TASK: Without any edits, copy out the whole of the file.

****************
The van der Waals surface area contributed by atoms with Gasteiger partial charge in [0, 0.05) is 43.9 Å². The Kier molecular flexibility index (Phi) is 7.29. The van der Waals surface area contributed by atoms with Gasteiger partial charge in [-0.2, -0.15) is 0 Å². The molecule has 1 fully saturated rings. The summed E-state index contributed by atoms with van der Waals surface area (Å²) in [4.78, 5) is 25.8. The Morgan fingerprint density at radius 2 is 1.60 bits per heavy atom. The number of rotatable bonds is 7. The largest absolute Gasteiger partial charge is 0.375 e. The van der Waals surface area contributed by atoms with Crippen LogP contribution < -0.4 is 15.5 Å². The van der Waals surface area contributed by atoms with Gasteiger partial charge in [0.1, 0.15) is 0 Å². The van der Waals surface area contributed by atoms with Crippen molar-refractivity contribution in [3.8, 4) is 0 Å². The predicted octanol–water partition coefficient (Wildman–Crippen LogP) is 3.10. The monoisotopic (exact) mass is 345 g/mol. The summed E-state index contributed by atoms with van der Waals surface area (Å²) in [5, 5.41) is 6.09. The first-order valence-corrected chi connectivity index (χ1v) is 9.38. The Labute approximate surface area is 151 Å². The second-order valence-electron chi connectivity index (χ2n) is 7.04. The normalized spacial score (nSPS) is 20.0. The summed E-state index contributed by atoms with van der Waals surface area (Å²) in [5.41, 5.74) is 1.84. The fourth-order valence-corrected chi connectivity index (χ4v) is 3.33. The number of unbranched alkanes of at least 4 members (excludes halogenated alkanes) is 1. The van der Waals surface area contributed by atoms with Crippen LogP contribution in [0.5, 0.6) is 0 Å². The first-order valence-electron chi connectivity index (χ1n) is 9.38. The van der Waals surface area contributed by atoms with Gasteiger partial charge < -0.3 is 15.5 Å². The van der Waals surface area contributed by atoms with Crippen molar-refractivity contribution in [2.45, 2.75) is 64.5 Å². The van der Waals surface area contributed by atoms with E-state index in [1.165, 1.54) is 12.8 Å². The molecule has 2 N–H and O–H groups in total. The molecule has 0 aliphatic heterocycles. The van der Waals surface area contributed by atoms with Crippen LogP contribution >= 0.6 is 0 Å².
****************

The van der Waals surface area contributed by atoms with Gasteiger partial charge in [0, 0.05) is 43.9 Å². The Kier molecular flexibility index (Phi) is 7.29. The van der Waals surface area contributed by atoms with Gasteiger partial charge in [-0.2, -0.15) is 0 Å². The molecule has 1 fully saturated rings. The summed E-state index contributed by atoms with van der Waals surface area (Å²) in [4.78, 5) is 25.8. The Morgan fingerprint density at radius 2 is 1.60 bits per heavy atom. The number of rotatable bonds is 7. The largest absolute Gasteiger partial charge is 0.375 e. The van der Waals surface area contributed by atoms with Crippen LogP contribution < -0.4 is 15.5 Å². The van der Waals surface area contributed by atoms with Gasteiger partial charge in [0.1, 0.15) is 0 Å². The van der Waals surface area contributed by atoms with Crippen molar-refractivity contribution in [3.8, 4) is 0 Å². The predicted octanol–water partition coefficient (Wildman–Crippen LogP) is 3.10. The monoisotopic (exact) mass is 345 g/mol. The summed E-state index contributed by atoms with van der Waals surface area (Å²) in [5, 5.41) is 6.09. The first-order valence-corrected chi connectivity index (χ1v) is 9.38. The Labute approximate surface area is 151 Å². The second-order valence-electron chi connectivity index (χ2n) is 7.04. The normalized spacial score (nSPS) is 20.0. The summed E-state index contributed by atoms with van der Waals surface area (Å²) in [5.41, 5.74) is 1.84. The fourth-order valence-corrected chi connectivity index (χ4v) is 3.33. The number of unbranched alkanes of at least 4 members (excludes halogenated alkanes) is 1. The van der Waals surface area contributed by atoms with Crippen LogP contribution in [0.5, 0.6) is 0 Å². The first-order valence-electron chi connectivity index (χ1n) is 9.38. The van der Waals surface area contributed by atoms with Gasteiger partial charge < -0.3 is 15.5 Å². The van der Waals surface area contributed by atoms with Crippen molar-refractivity contribution in [2.45, 2.75) is 64.5 Å². The van der Waals surface area contributed by atoms with E-state index in [1.165, 1.54) is 12.8 Å². The molecule has 2 N–H and O–H groups in total. The molecule has 0 aliphatic heterocycles. The van der Waals surface area contributed by atoms with Crippen LogP contribution >= 0.6 is 0 Å².